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Biosensor detects brain tumors with less than a drop of blood

30-Sep-2022

Despite significant advances, mortality from brain tumors remains high with five-year survival rates of 36%, according to the National Cancer Institute. More accurate diagnoses might improve the situation, but tissue biopsies are invasive and can miss important information about a tumor’s ...

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How to tell if that plastic bottle or bag has recycled material in it

27-Sep-2022

To encourage more recycling, the U.K. taxes single-use plastic products containing less than 30% recycled material. But aside from a manufacturer’s word, there isn’t an easy way to verify this composition. Now, researchers reporting in ACS Sustainable Chemistry & Engineering have developed a ...

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Detecting nanoplastics in the air

“Nanoplastics are a major concern if they’re in the air that you breathe, getting into your lungs and potentially causing health problems”

29-Aug-2022

Large pieces of plastic can break down into nanosized particles that often find their way into the soil and water. Perhaps less well known is that they can also float in the air. It’s unclear how nanoplastics impact human health, but animal studies suggest they’re potentially harmful. As a step ...

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Exposing what’s in tattoo ink

Ingredient lists often aren’t accurate

29-Aug-2022

From life-like faces to elaborate nature scenes, tattoos are a true art form. Although people have decorated their bodies for millennia for ceremonial and religious reasons, many people today adorn themselves with these images as a form of self-expression. But the inks used for tattoos are ...

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‘E-nose’ sniffs out mixtures of volatile organic compounds

Accurately distinguish xylene isomer mixtures

13-Jun-2022

As paint thinner, ink and adhesives dry, they can release volatile organic compounds (VOCs), which can negatively impact health. Typically, one of those VOCs is xylene, which exists as three isomers with the same elements but slightly different arrangements. Because the isomers are so similar, ...

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Mucus could explain why SARS-CoV-2 doesn’t spread easily from surfaces

Findings could also hint at why some people are more vulnerable to COVID-19 than others

04-Mar-2022

Early in the pandemic, many people fastidiously disinfected surfaces because laboratory studies predicted that SARS-CoV-2 could be easily transmitted in this way. Now, researchers reporting in ACS Central Science have found a possible explanation for why the predictions didn’t pan out: ...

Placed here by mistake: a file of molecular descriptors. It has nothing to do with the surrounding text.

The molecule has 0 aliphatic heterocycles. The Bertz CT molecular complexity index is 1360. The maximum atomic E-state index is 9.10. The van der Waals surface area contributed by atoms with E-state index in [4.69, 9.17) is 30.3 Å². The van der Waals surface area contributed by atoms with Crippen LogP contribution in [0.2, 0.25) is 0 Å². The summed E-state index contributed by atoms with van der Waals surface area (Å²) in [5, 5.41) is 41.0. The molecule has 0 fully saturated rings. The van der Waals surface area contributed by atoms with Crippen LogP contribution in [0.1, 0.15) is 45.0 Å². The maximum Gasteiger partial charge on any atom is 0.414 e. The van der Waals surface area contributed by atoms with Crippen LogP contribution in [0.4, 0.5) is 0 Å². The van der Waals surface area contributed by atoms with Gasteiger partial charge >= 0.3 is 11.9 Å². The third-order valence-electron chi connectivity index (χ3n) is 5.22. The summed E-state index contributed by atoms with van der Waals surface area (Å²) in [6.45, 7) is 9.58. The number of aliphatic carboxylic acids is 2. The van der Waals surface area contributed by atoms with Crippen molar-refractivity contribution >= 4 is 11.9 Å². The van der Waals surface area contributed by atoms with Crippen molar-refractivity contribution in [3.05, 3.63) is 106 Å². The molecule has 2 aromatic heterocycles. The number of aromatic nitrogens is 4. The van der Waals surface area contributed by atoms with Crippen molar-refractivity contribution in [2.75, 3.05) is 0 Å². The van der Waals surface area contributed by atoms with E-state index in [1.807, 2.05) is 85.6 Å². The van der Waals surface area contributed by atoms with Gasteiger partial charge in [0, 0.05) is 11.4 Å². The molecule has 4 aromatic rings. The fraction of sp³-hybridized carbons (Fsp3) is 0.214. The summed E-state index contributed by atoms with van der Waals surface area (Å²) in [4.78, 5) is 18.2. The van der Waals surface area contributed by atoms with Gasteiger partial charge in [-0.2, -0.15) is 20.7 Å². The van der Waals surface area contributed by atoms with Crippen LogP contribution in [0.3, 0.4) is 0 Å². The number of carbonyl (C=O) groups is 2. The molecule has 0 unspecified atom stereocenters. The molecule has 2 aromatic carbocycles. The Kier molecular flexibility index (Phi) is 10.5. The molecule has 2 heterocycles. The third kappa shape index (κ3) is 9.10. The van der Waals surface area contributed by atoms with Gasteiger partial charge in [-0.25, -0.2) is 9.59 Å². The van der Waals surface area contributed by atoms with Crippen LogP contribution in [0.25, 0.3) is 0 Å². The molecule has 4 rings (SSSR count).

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‘E-nose’ could someday diagnose Parkinson’s disease by ‘smelling’ skin

Artificial Intelligent Olfactory System could someday help diagnose Parkinson’s disease at an early stage, when treatment is most effective

25-Feb-2022

A couple of years ago, a woman named Joy Milne made headlines when scientists discovered that she could “smell” Parkinson’s disease (PD) on people with the neurodegenerative disorder. Since then, researchers have been trying to build devices that could diagnose PD through odor compounds on the ...

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Camels’ noses inspire a new humidity sensor

Device could reliably detect variations in humidity in settings that included industrial exhaust and the air surrounding human skin

21-Jan-2022

Camels have a renowned ability to survive on little water. They are also adept at finding something to drink in the vast desert, using noses that are exquisite moisture detectors. In a new study in ACS Nano, researchers describe a humidity sensor inspired by the structure and properties of ...

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Doping by athletes could become tougher to hide with new detection method

Ion mobility-mass spectrometry to detect known dopants and newly created illicit steroids not yet known

12-Apr-2021

As the world awaits the upcoming Olympic games, a new method for detecting doping compounds in urine samples could level the playing field for those trying to keep athletics clean. Scientists report an approach using ion mobility-mass spectrometry to help regulatory agencies detect existing ...

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Detecting CRISPR/Cas gene doping

An initial step toward a test to pinpoint athletes trying to gain an unfair advantage

11-Jan-2021

All athletes want to be at the top of their game when they compete, but some resort to nefarious approaches to achieve peak muscle growth, speed and agility. Recent developments in gene editing technology could tempt athletes to change their DNA to get an edge. Now, researchers reporting in ACS' ...

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